Sally Reimer and Harmony Bork of Renaissance Bread and Pastries.
Early morning in Galesville, Wisconsin. It’s already well into the workday for Harmony Bork and Sally Reimer, the two sisters who own Renaissance Breads and Pastries. The windows are still dark, the sun isn’t up yet. It’s a cold, mid-winter morning, but the bakery is warm with the oven having been on for hours. Sally shapes the dough into loaves, talking as she works. Harmony’s shift is already over and she stands back and watches Sally. They finish each other’s sentences and talk over each other as I ask them about their work.
They’ve owned the bakery for 10 years. It’s a family affair—their sister Corrie drives delivery. Harmony, the older sister, has the early shift. She comes in every day and makes the dough and does prep work for Sally, who arrives shortly before 5 a.m. Harmony had previously been a line cook at the Trempealeau Hotel, and in spite of the 2 a.m. work shift, she says it beats grill cooking when a tour bus rolls in with 200 people.
“Baking is kind of therapeutic,” Harmony says.
They grew up on a farm near Ettrick, Wisconsin. “I was the early chore kid,” Harmony says. And she still is.
“We were baking when we were kids,” Harmony remembers.
“We made buns, rolls—those rye crackers Mom used to make—” Sally says.
“Oh, those were great,” Harmony says. “We made pasta!”
They credit their mother, Nan, with teaching them the love of baking and cooking.
Their sourdoughs, rye and whole wheat, are their most popular items. But they sell a lot of seven-grain loaves as well.
“We’ve got a new one, a cranberry-pecan that’s flying off the shelves,” Sally says.
“People like that one,” Harmony agrees. They do 25 varieties of bread altogether—all of them organic and many of them seasonal breads. Harmony recommends her favorite, the Mexicali sourdough, though it’s not available year-round.
They’ve had success getting their breads into new markets, but when opportunity came to sell to a store in Madison, they turned it down. They don’t want to grow too big.
“We don’t want to compromise,” Harmony says. “If you do too much you have to cut corners.
In addition to People’s Food Co-op in Rochester and La Crosse, you’ll find them selling at the Saturday farmers’ market in Winona, Minnesota. They value the opportunity to meet customers and gather feedback on their breads. Although the bakery is on the square in Galesville, they do not have a storefront. So don’t expect to show up and get it hot from the oven.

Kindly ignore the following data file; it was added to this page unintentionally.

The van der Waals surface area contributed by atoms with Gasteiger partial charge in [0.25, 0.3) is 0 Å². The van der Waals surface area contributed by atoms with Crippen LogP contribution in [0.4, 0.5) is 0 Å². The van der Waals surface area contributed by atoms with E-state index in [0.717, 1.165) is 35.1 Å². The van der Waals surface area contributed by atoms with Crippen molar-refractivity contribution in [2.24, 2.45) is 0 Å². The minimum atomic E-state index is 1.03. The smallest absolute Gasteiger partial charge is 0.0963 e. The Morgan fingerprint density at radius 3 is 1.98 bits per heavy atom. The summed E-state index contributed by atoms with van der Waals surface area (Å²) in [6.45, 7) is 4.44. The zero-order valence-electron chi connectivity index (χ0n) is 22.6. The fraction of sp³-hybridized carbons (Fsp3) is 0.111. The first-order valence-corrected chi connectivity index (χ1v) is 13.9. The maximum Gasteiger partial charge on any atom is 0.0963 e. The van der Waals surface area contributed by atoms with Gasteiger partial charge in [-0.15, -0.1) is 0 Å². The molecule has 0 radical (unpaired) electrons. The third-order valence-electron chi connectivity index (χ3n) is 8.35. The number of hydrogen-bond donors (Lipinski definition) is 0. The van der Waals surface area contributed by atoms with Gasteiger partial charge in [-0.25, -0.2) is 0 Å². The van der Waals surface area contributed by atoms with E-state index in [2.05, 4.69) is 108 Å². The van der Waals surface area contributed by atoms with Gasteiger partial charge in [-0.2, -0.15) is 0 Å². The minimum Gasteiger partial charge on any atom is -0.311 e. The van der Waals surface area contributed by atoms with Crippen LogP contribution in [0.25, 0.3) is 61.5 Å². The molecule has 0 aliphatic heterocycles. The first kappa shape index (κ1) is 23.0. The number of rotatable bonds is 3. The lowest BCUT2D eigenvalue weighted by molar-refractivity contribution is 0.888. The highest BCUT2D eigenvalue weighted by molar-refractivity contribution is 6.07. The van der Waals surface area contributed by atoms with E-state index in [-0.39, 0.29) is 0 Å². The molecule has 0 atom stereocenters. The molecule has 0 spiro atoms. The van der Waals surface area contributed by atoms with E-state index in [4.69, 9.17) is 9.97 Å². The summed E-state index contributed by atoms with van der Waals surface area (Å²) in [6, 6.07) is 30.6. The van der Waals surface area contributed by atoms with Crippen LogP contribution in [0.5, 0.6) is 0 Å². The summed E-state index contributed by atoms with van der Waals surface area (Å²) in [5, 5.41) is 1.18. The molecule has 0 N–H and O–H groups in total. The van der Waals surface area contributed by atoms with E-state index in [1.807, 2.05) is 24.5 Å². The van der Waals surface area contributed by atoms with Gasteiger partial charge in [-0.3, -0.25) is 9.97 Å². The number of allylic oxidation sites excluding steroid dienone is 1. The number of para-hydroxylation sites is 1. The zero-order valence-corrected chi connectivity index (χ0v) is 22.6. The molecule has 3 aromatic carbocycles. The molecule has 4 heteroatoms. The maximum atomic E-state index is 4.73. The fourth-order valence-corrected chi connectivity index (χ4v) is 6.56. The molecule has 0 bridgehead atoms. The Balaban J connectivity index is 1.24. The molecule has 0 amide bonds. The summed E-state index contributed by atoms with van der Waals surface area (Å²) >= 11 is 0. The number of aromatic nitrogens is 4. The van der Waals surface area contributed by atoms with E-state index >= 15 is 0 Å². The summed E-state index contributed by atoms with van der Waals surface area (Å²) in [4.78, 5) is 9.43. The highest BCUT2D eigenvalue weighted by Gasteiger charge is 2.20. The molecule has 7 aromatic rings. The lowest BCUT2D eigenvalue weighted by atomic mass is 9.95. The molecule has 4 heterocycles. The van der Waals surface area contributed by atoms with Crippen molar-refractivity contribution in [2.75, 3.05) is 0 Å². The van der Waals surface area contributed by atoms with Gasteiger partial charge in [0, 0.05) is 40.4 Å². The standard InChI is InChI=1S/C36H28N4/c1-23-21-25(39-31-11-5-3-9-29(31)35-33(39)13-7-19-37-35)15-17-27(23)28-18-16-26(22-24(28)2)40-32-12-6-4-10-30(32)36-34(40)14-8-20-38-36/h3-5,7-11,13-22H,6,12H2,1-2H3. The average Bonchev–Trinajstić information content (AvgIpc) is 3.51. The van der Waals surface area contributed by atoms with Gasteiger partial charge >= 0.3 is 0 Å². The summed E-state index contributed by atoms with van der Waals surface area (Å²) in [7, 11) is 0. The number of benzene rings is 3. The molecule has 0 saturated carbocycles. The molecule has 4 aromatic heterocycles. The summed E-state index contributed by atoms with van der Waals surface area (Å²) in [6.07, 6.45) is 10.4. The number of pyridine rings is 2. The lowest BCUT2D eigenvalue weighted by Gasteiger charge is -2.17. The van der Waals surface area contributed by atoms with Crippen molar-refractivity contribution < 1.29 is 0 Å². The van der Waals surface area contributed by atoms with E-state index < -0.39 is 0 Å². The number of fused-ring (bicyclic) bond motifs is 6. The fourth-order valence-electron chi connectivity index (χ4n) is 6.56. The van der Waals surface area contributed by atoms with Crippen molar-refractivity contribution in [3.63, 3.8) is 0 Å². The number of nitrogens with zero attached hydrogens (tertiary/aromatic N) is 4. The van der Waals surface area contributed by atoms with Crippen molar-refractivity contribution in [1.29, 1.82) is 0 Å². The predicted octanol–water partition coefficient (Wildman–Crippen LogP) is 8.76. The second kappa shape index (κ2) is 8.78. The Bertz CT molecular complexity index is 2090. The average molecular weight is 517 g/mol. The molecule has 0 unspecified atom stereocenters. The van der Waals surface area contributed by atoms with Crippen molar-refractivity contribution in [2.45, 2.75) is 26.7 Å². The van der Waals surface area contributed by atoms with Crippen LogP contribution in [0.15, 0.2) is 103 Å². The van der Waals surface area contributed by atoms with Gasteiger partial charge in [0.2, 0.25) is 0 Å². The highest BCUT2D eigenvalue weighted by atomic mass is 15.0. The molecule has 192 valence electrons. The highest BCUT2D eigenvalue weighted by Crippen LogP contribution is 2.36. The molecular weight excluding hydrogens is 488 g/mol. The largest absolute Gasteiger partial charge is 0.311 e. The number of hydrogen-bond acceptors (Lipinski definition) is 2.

Renaissance is strictly organic. They’re careful about additives, using honey or molasses, but never sugar. Every loaf is hand-shaped.
During the course of our conversation, Sally continually runs to the oven to rearrange loaves. Every 10 minutes or so, she explains, the bread has to be shifted around. It’s an old oven and some spots are hotter than others. So, it’s not likely that Sally could put the bread in and run off to the grocery for an hour, or lie down for a nap. The oven takes continual attention. The oven’s maker is “Blodget,” but they don’t call it anything other than “the oven.” They don’t appear to hold any grudge against the machine that holds tyranny over their time, though they like the idea of renaming the oven Blodget.
The sourdough starts to snap and pop, like seeds roasted on a stove skillet.
“That’s the sound of ‘happy sourdough,’” Sally says, although she insists she doesn’t get attached to any one of the loaves.
We break out the butter and knives and cut into a fresh loaf. The sourdough rye has a dark, rich flavor. It reminds me of bread I’ve had in Germany. “That’s our German coming out,” Harmony says. “It’s really good with a sharp cheddar in a grilled cheese.”
“It’s a sustaining bread,” Sally notes. “This is a staple in most people’s lives and it should be healthy and delicious.”
The interview started before sunrise and now it’s mid-morning. Sunlight pours in through the east windows on the cold winter’s morning. The bakery is toasty warm. Despite Blodget’s dubious reputation, it’s still a 475º F oven. During summer the heat would be less cozy, but there are worse jobs in the world. The 2 a.m. start time is daunting though.
“It’s not so bad,” Harmony says. “I have a cup of coffee. I turn on the radio, but not too loud to wake the neighbors. We haven’t tried experimenting with music to see if the sourdough would respond. We wouldn’t play any angry music. Maybe it would affect the bread.”
“We don’t listen to the news anymore. We don’t want any negativity,” Sally says.
“I did hear a year-end news round-up,” Harmony says. “Did nothing good happen last year? Our hearts go into this bread. And that’s our secret. The secret is the love you put into your food.”
Care and feeding of your loaf
|Sourdough bread dough waiting patiently for baking.||Sally kneads the dough briefly, shaping it into form.||The bread takes a break on its “couch” after kneading.|
Sally scores the top of each loaf with a razor. This will give the finished bread an even-centered split.
||The loaves are eased into the hot oven with a baker’s peel (handmade by Sally’s brother).||Finished sourdough loaves coming out of the oven.|
This article originally appeared in the Spring 2018 issue of the Co-op Shopper.